The General Motors Fairfax Assembly plant in Kansas City, Kansas, will be down until August 16th due to the ongoing global microchip shortage.
The General Motors Fairfax Assembly plant has been idle since February, once again due to the semi-conductor chip shortage. The facility was originally slated to remain offline until the first week of July, but now, that downtime has been extended until August 16th.
The current Fairfax Assembly facility opened in 1987, and employs roughly 2,260 employees.
The global microchip shortage has resulted in widespread production disruptions for the entirety of the automotive industry. It’s estimated that the shortage has forced General Motors to cut production of more than 278,000 units thus far.
In addition, GM has reduced feature availability for some models – for example, some models in the automaker’s full-size truck lines are no longer equipped with Active Fuel Management and Dynamic Fuel Management, a move intended to reduce the number of microchips required to build affected models.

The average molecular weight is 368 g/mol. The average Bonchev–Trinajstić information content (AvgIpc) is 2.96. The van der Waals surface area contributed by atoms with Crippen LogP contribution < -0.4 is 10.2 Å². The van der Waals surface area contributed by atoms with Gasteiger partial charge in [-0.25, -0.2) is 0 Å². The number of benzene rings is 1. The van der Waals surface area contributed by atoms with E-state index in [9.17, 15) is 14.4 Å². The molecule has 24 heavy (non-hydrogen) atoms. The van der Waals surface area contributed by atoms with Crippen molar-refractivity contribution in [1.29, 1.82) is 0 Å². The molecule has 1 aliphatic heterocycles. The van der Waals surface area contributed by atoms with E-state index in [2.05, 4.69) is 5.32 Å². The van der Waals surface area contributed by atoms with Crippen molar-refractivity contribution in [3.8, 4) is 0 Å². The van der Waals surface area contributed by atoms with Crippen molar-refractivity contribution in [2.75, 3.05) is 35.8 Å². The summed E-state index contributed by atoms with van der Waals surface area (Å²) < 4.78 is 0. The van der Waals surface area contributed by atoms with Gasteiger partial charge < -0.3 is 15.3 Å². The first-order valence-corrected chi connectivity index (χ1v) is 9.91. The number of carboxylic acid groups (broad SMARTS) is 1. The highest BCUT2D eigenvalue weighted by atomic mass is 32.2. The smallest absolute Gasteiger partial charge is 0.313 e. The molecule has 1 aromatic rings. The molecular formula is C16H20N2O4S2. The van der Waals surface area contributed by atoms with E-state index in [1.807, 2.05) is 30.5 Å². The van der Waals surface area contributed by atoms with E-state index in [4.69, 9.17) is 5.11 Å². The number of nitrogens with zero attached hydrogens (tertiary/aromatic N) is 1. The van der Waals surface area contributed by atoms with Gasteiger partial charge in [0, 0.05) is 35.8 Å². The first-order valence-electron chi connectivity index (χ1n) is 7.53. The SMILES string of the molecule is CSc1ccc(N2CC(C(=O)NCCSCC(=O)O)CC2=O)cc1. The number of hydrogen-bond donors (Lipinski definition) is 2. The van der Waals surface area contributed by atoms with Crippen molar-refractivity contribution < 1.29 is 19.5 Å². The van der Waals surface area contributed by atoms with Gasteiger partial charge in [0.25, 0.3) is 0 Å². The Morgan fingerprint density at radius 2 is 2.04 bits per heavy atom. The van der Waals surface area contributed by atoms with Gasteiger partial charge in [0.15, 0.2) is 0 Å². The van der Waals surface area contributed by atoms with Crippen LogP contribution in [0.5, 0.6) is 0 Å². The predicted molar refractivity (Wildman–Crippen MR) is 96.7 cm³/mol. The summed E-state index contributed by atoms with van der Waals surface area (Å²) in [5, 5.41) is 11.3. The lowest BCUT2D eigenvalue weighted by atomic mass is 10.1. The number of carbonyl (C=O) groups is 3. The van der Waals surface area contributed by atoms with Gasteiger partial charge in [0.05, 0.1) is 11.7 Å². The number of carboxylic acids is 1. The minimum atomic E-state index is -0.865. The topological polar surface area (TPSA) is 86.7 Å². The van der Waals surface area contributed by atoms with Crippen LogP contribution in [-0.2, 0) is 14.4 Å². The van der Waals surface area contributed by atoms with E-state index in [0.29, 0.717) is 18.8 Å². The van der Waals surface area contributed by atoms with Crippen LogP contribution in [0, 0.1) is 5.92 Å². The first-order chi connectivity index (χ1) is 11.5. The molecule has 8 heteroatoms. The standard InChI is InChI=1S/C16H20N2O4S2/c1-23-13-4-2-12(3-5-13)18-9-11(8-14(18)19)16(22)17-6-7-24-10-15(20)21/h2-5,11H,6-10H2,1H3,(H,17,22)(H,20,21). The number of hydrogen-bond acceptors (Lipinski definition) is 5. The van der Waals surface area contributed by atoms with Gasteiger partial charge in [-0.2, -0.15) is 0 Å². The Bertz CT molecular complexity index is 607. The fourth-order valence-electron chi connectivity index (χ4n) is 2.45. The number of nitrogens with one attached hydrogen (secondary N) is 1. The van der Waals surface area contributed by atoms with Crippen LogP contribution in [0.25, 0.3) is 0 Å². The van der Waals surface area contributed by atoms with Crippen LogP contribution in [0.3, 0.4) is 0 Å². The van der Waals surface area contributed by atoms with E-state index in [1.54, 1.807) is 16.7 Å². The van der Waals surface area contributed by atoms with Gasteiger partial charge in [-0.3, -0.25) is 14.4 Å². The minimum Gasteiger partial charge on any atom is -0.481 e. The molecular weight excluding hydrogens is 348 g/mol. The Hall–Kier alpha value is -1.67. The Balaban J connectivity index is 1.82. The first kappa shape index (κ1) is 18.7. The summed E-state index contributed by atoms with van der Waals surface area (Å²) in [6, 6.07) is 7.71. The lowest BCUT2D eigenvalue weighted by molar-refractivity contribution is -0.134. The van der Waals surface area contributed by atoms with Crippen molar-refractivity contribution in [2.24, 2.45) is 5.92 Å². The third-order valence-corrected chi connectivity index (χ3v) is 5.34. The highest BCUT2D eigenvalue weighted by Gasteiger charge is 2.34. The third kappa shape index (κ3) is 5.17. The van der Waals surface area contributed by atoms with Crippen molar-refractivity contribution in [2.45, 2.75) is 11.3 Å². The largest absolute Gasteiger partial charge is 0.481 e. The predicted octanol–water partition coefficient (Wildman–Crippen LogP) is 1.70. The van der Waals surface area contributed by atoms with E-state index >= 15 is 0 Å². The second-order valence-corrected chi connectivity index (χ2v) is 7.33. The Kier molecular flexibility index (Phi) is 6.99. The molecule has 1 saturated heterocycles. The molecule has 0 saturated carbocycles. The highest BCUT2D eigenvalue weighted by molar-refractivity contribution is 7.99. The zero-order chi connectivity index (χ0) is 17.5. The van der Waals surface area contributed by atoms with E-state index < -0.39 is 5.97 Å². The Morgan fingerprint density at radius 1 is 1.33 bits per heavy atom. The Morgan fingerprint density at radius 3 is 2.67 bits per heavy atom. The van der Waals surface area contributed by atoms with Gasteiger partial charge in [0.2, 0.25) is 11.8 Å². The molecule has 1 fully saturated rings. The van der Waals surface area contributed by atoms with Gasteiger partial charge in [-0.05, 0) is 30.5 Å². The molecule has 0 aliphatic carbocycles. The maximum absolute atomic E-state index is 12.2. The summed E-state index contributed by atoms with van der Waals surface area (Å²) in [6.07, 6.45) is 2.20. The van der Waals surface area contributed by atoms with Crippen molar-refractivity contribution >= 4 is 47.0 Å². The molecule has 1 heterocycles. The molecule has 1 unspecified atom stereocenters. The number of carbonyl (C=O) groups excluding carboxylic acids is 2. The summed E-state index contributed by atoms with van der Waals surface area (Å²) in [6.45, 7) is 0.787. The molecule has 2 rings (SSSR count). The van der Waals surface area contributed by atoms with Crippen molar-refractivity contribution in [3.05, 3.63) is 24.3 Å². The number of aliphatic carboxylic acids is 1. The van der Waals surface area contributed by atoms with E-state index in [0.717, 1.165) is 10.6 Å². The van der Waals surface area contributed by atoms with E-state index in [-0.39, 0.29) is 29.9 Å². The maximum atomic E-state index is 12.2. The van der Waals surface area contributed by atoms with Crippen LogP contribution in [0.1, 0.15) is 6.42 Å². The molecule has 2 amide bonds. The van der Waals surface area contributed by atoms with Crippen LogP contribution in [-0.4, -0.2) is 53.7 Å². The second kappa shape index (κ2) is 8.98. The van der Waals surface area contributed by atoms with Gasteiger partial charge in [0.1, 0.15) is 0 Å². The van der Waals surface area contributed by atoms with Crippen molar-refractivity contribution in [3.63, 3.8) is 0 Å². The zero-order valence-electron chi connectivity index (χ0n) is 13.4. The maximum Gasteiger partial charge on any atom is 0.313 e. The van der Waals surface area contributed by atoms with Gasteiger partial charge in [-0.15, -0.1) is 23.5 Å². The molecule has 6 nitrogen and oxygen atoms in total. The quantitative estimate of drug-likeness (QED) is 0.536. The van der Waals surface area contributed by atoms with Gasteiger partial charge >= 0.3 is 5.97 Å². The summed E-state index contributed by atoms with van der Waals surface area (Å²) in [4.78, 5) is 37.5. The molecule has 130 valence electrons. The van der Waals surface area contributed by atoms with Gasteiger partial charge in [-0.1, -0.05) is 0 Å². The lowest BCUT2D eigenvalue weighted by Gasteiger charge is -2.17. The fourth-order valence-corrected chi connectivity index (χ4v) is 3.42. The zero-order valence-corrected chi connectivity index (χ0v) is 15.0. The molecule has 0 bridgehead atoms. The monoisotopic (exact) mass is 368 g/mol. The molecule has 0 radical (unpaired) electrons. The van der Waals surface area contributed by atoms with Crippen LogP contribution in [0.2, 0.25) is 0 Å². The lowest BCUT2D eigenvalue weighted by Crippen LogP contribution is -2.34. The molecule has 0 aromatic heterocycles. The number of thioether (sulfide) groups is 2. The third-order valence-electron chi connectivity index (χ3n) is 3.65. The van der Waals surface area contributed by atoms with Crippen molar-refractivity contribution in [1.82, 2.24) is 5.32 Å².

GM predicts the shortage could eat into annual net earnings by as much as $2 billion.
What’s more, General Motors has adopted a “build-shy” strategy wherein popular models are built without critical components that require additional microchip supplies. The unfinished vehicles, numbering in the tens of thousands, are subsequently parked as new microchips were sourced. It was recently reported that some of these incomplete vehicles have been finalized with new chips and shipped to dealers.
General Motors is currently seeking a long-term supply contract to mitigate the affects of a potential microchip shortage in the future. General Motors also announced that it anticipates improved first-half financial results compared to those originally forecasted.